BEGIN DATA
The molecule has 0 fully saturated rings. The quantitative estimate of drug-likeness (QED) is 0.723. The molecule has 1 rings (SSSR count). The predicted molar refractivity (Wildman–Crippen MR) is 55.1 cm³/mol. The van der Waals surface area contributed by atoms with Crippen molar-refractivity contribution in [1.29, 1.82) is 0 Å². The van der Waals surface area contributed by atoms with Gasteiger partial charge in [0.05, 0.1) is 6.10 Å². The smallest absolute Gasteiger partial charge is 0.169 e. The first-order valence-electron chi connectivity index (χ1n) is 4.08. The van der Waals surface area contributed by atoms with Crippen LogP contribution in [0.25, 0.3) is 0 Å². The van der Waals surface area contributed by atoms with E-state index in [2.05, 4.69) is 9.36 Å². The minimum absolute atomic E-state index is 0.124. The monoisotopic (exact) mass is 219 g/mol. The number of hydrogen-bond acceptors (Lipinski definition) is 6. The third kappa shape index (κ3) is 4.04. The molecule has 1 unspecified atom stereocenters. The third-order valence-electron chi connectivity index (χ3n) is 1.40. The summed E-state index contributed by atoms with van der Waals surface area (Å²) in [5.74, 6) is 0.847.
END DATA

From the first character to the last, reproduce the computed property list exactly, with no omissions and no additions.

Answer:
The molecule has 0 fully saturated rings. The quantitative estimate of drug-likeness (QED) is 0.723. The molecule has 1 rings (SSSR count). The predicted molar refractivity (Wildman–Crippen MR) is 55.1 cm³/mol. The van der Waals surface area contributed by atoms with Crippen molar-refractivity contribution in [1.29, 1.82) is 0 Å². The van der Waals surface area contributed by atoms with Gasteiger partial charge in [0.05, 0.1) is 6.10 Å². The smallest absolute Gasteiger partial charge is 0.169 e. The first-order valence-electron chi connectivity index (χ1n) is 4.08. The van der Waals surface area contributed by atoms with Crippen LogP contribution in [0.25, 0.3) is 0 Å². The van der Waals surface area contributed by atoms with E-state index in [2.05, 4.69) is 9.36 Å². The minimum absolute atomic E-state index is 0.124. The monoisotopic (exact) mass is 219 g/mol. The number of hydrogen-bond acceptors (Lipinski definition) is 6. The third kappa shape index (κ3) is 4.04. The molecule has 1 unspecified atom stereocenters. The third-order valence-electron chi connectivity index (χ3n) is 1.40. The summed E-state index contributed by atoms with van der Waals surface area (Å²) in [5.74, 6) is 0.847.